But those same attributes are also what have made e-cigarettes so attractive to teenagers. While teen smoking rates are at record lows, teen vaping is soaring. The 2019 National Youth Tobacco Survey found more than five million teenagers use e-cigarettes, often daily. It’s a Catch-22, says Abrams: A really appealing, high-quality e-cigarette is going to be a more effective substitute for combustible cigarettes—but it’s also going to be more addictive and appealing to teens.

For Abrams, the promise of eliminating tobacco cigarettes is worth the potential risks. But not all public health advocates agree. “The recent lung illness outbreak has alarmed physicians and the broader public health community and shined a light on the fact that we have very little evidence about the short- and long-term health consequences of e-cigarettes and vaping products,” Patrice A. Harris, president of the American Medical Association, wrote in a public statement. The organization calls for a ban on all vaping products. Similarly, the American Cancer Society doesn’t recommend e-cigarettes as a good option to stop smoking and suggests that anyone who has switched from traditional to e-cigarettes should find a way to stop smoking altogether “as soon as possible.”

Another unintended consequence of the bans would be if the new laws drive current e-cigarette smokers—including teenagers—to the black market, which is likely to be more dangerous. The current lung illness outbreak seems to be primarily caused by adulterated or contaminated black-market THC products.

Abrams, Fairchild, and their coauthors advocate for a more measured approach: Leave e-cigarettes on the market but regulate them strictly. Fairchild suggests increasing the purchasing age, now 18 in many states, to 21. She also advocates taxing e-cigarettes, which would put them out of reach for many cost-conscious teens. In the past, both methods worked to curb youth smoking.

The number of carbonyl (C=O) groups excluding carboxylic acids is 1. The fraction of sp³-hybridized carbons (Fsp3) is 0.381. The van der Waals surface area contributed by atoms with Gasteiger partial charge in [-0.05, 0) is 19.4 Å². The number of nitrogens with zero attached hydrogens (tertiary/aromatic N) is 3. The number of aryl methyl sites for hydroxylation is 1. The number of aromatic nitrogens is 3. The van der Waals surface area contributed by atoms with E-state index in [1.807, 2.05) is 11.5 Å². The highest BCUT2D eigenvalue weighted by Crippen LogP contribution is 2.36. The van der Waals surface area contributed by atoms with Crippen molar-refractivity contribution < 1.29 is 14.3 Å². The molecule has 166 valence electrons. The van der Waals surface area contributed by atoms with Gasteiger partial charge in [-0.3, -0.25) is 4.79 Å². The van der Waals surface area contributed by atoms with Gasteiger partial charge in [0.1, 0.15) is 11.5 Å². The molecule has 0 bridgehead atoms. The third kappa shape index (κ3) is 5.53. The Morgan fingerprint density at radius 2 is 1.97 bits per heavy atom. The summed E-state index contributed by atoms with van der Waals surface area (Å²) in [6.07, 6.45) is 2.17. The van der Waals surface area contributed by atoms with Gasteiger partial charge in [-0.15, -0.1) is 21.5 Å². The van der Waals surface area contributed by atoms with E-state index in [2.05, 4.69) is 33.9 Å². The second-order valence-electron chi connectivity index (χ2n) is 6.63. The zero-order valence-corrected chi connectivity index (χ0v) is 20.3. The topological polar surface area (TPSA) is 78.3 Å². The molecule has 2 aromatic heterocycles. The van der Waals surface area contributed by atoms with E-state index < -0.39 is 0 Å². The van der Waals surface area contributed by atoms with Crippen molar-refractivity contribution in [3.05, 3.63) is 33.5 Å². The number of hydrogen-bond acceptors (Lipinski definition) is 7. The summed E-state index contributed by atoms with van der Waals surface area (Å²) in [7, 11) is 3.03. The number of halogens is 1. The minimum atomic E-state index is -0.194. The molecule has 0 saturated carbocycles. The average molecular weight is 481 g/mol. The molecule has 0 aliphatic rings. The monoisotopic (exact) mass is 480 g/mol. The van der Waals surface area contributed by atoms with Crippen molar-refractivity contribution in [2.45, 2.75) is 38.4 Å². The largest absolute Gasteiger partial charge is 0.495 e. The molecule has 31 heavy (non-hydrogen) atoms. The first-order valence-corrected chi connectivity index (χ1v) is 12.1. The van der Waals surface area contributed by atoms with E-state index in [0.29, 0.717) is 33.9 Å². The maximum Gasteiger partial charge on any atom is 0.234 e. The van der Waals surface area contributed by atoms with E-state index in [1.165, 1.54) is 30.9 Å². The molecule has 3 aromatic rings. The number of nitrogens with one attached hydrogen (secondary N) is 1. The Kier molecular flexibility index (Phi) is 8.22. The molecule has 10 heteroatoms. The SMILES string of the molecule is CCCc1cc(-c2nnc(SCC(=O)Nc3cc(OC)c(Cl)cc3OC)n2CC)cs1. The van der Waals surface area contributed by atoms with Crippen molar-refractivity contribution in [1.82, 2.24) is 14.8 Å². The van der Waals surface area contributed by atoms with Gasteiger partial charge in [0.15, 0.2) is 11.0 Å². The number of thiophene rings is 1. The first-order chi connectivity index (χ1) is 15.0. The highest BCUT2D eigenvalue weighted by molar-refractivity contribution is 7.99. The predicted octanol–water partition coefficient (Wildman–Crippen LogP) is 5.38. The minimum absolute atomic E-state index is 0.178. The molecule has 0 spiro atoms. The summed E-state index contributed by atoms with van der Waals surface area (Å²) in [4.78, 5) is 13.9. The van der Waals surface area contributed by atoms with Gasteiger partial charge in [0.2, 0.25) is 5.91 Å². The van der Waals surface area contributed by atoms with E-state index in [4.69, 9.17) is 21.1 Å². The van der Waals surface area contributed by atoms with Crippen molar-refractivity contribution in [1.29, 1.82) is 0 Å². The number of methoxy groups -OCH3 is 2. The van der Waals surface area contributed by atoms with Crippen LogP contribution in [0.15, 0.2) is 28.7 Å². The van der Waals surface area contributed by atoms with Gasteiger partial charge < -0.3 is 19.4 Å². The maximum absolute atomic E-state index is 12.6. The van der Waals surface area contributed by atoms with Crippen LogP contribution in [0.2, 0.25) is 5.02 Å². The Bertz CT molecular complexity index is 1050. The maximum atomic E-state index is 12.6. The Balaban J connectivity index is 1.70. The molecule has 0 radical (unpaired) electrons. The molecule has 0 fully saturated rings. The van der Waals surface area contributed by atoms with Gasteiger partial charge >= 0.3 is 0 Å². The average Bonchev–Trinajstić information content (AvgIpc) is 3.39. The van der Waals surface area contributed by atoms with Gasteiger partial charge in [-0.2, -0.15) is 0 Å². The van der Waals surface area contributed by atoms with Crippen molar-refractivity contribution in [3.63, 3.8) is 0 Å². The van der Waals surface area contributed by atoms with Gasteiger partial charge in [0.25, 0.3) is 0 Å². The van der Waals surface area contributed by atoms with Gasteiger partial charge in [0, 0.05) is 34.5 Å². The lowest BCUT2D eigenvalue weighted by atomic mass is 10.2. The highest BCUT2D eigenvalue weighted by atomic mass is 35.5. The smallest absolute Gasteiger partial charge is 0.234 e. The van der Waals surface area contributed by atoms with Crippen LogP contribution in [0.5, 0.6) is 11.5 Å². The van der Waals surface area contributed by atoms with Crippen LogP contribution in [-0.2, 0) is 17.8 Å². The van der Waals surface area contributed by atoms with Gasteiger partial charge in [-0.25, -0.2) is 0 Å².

To prevent outbreaks of lung disease, the Food and Drug Administration should also carefully monitor e-cigarettes to make sure the ingredients are safe and that nicotine levels aren’t dangerously high.

The UK uses similar restrictions and also controls how vaping devices are packaged and marketed. That seems to have worked: Unlike the experience in the US, there is no teen vaping epidemic in the UK, and no proliferation of black market products.

In any case, prohibition ultimately may not be the most effective strategy. Kids don’t just smoke e-cigarettes because they taste good, points out Michael Siegel, a public health researcher at Boston University who wasn’t involved in the paper: “They’re vaping because vaping is cool.” Banning products won’t stop kids from wanting to use them, or from getting their hands on them.

Siegel recommends looking to tobacco for a few clues on how to deal with vaping. Although the US currently has the lowest smoking rates in its history, the nation has never banned cigarettes, he says. Instead, anti-smoking advocates changed people’s habits by passing age restrictions and taxes, but also by changing the culture. The Truth Campaign portrayed tobacco companies as manipulative entities that took advantage of teenagers. Not smoking became a cool form of anti-corporate rebellion. To pull off such a complete cultural reversal, anti-vaping advocates may want to think less about changing lawmakers’ minds—and more about convincing teens. Maybe a viral TikTok is in their future.

More Great WIRED Stories

Read More